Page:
I haven’t been able to bring myself to write lately, because I’ve felt as if my thoughts weren’t worth sharing. Stuck in the wrong frame of mind—quite frankly, I’ve been in a rut!
This seems almost sacrilegious considering the circumstances. Three weeks ago, I flew out to South Bend to celebrate my birthday with all of my Notre Dame friends. Just a week after that I flew to Rome with my parents for a private Papal audience. How could it be, that after the unfathomable privilege of meeting Pope Francis, I was left wallowing in self-pity?
Here’s the simplest way I can explain it:
Pretend your attitude is like a double-pan balancing scale. There is a negative and a positive side, and whichever end is heavier determines your overall mood. Anything that causes emotional turmoil, such as worry, anger, or fear, contributes to the weight of the negative side. Conversely, things that lift your spirits are collected in the opposite ‘pan of perks’.
Living with a chronic illness feels like having a perpetually lopsided scale. Throughout the day the pain, grievances, and frustrations pile on, tempting you to give into the “dark side” and sit with your sorrows. Sometimes, when I experience a flare-up of symptoms or receive upsetting test results from my doctors, I throw in my towel and give into whatever is dragging me down. On days like those, I pay the price and end up going to bed bitter.
However, recently I’ve been coaching myself to utilize a little trick I like to call “Tallying Thankfulness to Tip the Scale.” All I have to do is deeply appreciate every little blessing throughout my day in order to accumulate positive sentiments. A game-changer I’ve learned along the way: No accomplishment is too small to celebrate!
My illness is always, without fail, worse in the evening. As the day goes on, my state of disease progresses. I am grateful for this constancy, because I can use this knowledge to my advantage. Since I know the night is something to be dreaded, I spend all morning and early afternoon filling up on positives and stacking the odds in my favor.
What are a few of my recent negatives?
- Biopsies from a colonoscopy preformed last month came back positive for Inflammatory Bowel Disease (either Crohn’s Disease or Ulcerative Colitis).
- Five weeks out, I have yet to see any reduction in symptoms upon completion of chemotherapy.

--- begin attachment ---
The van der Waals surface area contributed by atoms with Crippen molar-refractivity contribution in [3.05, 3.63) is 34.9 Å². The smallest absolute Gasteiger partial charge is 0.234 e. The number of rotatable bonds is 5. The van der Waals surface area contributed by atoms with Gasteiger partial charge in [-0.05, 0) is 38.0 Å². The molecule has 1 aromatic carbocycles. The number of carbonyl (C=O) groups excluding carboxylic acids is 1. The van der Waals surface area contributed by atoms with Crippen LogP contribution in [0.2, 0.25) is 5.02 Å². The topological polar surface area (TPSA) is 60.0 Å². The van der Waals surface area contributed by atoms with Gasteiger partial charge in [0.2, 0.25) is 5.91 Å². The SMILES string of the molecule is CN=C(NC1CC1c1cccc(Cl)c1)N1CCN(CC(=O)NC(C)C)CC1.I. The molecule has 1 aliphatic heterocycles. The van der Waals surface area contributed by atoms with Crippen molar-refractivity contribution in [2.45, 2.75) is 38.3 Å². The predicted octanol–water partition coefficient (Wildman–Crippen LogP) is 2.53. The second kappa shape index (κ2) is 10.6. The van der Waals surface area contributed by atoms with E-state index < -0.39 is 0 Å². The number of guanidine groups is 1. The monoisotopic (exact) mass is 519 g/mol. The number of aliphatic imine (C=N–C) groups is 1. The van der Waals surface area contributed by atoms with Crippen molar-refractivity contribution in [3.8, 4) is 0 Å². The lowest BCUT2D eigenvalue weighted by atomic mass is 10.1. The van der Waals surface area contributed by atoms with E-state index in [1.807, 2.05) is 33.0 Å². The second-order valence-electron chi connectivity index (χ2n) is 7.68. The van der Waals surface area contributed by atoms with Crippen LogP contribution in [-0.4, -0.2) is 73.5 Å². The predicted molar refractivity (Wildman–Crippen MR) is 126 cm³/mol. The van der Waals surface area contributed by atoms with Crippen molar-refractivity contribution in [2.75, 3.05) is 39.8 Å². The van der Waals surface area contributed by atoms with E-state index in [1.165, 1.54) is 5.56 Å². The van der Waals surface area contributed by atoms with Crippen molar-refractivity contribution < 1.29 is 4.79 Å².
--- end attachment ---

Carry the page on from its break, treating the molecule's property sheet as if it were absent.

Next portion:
- There is strong suspicion I have either a chronic cerebral spinal fluid (CSF) leak or a vagus nerve entrapment at the base of my skull, which is exacerbating my symptoms. In order to explore these options, I will be working with a team of doctors at Stanford University Hospital.
- My great-uncle Joe passed away earlier this month. He will be mightily missed by everyone in the Fitzgerald-Petrone family.
(More importantly) What are a few of my recent positives?
- I started attending Drexel University this quarter. Although I am working on a very light course load, I am glad to have this distraction to keep my mind busy.
- I had the immense honor of meeting Pope Francis. As I gently shook his hand, in the Apostolic Palace, I said, “Holy Father, we love you.” He softly replied with a smile, “Please pray for me.”
- I had a spectacular 21st birthday celebration in South Bend with all my frieNDs. One of my all time favorite things to do is to dance the night away.
- My host parents, Lori Ann and Johan de Wet, from my student exchange to South Africa in 2010, are planning to visit on May 20th. It has been 5 years since I’ve seen them, but my love for them is like the sumptuous wine they make on their vineyard—“it just gets better with age”.
- My ‘big sister’, Caroline Kozub visited from Boston this weekend, to run the Board Street 10-miler. CONGRATULATIONS TO ALL THE RUNNERS!
- Last week Paddy did tremendously well at MLDD service dog training. I’m proud of the great strides he is making. It is humbling to watch our partnership grow stronger every day.